Marx’s own philosophy and his programme of a theory of philosophy are extremely vast, though hidden within the layers of what we know as the critique of political economy. Marx though claiming to be a student of Hegelian philosophy was no traditional philosopher. Most certainly he was no academic philosopher. But Marx did philosophy, albeit totally different from academic and traditional philosophers. What then was this different practice of philosophy that Marx advocated?

For Marx, philosophy as authentic quest for wisdom had not only to confront regressive thinking. This as we know is what philosophers claim. It has to be suspicious of thought itself. We know that this is what Marx (along with Engels) did in The German Ideology. For this it has to be involved a very different practice of philosophy, a different practice that understands that:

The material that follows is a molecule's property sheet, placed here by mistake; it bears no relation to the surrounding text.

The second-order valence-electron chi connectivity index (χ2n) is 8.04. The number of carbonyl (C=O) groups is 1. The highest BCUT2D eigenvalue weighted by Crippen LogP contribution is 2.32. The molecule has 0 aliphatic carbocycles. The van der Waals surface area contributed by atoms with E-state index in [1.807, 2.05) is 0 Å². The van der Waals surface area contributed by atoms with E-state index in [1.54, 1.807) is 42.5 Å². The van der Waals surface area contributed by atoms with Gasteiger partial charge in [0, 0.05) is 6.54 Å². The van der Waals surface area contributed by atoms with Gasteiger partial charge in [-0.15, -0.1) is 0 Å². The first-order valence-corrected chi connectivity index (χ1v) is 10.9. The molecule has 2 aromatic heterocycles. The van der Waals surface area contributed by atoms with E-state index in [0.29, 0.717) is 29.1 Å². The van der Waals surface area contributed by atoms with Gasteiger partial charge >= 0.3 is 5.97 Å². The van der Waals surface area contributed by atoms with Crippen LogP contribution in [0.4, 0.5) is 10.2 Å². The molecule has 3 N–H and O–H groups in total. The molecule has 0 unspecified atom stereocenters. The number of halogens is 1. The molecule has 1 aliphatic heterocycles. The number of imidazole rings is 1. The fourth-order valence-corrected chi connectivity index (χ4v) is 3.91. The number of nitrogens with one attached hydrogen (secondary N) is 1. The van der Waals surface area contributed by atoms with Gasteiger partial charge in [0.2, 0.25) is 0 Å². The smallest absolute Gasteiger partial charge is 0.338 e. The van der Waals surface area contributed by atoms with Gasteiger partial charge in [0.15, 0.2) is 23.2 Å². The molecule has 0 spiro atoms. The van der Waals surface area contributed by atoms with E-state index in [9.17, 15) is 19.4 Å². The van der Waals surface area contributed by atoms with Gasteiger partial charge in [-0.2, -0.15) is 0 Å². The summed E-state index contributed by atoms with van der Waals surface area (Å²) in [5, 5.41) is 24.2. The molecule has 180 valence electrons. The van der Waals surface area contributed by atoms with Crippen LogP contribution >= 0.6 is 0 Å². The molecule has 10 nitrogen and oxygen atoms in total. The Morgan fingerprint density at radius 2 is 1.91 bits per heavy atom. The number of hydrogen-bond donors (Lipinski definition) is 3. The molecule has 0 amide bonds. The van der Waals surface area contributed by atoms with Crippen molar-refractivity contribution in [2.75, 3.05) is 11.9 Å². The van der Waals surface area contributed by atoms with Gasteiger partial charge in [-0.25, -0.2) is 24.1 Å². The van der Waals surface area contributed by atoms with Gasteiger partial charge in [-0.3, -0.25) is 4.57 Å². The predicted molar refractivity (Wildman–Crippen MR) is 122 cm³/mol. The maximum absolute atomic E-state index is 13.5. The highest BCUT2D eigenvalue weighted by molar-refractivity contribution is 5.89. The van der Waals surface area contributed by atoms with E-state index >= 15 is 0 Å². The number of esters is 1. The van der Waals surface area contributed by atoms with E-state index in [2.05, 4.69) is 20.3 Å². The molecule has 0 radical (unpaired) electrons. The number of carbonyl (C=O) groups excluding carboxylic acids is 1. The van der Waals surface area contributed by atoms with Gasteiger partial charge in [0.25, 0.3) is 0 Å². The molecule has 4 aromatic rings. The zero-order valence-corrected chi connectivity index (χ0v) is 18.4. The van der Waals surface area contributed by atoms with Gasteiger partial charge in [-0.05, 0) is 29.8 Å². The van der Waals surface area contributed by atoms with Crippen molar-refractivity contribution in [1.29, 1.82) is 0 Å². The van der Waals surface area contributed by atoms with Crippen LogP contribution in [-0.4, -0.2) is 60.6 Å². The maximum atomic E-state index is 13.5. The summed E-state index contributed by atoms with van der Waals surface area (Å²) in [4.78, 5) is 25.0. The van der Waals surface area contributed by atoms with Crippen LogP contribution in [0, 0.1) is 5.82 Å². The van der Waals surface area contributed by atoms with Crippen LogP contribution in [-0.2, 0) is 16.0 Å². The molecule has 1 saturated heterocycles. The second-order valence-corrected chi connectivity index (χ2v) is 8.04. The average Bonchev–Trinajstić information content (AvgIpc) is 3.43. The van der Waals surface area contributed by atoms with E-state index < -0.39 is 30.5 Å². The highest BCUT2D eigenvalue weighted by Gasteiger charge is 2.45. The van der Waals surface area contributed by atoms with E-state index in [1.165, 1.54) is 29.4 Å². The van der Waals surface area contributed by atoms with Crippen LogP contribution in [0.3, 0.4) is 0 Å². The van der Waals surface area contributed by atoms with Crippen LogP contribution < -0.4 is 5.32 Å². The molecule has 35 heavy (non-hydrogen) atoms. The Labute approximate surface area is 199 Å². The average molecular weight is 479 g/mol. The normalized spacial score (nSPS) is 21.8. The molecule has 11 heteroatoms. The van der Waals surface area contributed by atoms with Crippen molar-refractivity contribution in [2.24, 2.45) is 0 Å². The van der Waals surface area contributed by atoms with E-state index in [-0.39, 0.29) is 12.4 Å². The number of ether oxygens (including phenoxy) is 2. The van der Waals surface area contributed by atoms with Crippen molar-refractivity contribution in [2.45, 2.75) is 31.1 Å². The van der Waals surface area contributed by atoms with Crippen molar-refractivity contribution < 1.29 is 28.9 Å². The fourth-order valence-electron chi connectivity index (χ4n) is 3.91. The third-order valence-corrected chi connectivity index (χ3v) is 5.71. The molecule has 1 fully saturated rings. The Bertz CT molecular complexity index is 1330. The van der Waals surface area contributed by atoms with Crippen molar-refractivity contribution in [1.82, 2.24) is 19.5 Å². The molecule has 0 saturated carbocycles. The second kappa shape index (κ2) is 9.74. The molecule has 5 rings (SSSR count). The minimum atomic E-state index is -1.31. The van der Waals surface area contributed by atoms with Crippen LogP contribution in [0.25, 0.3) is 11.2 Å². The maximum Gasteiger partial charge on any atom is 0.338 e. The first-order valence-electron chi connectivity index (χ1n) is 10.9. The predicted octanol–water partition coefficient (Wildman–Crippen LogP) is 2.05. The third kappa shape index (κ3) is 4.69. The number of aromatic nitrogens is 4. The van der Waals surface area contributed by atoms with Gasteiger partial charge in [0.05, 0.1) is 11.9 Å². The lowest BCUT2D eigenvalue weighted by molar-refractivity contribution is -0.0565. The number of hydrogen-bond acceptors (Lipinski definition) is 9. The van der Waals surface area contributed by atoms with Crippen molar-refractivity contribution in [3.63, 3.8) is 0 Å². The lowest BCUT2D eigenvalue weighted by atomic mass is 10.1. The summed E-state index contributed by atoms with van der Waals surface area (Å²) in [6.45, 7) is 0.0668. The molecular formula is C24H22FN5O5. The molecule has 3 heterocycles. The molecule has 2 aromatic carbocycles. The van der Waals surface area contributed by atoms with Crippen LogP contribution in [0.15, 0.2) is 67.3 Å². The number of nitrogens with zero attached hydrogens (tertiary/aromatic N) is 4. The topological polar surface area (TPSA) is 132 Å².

Philosophy is nothing but religion rendered into thought and expounded by thought, i.e., another form and manner of existence of the estrangement of the essence of the human essence (Form und Daseinweise der Entfremdung des menschliche Wesens); hence equally to be condemned.

The claim is rather startling. Philosophy is nothing but religion, and if not altogether crude as religion, is nothing but speculative and idealist philosophy. What does one conclude from this? One concludes that there can be nothing called “materialist philosophy” and if there is anything called “materialism”, it cannot be philosophical.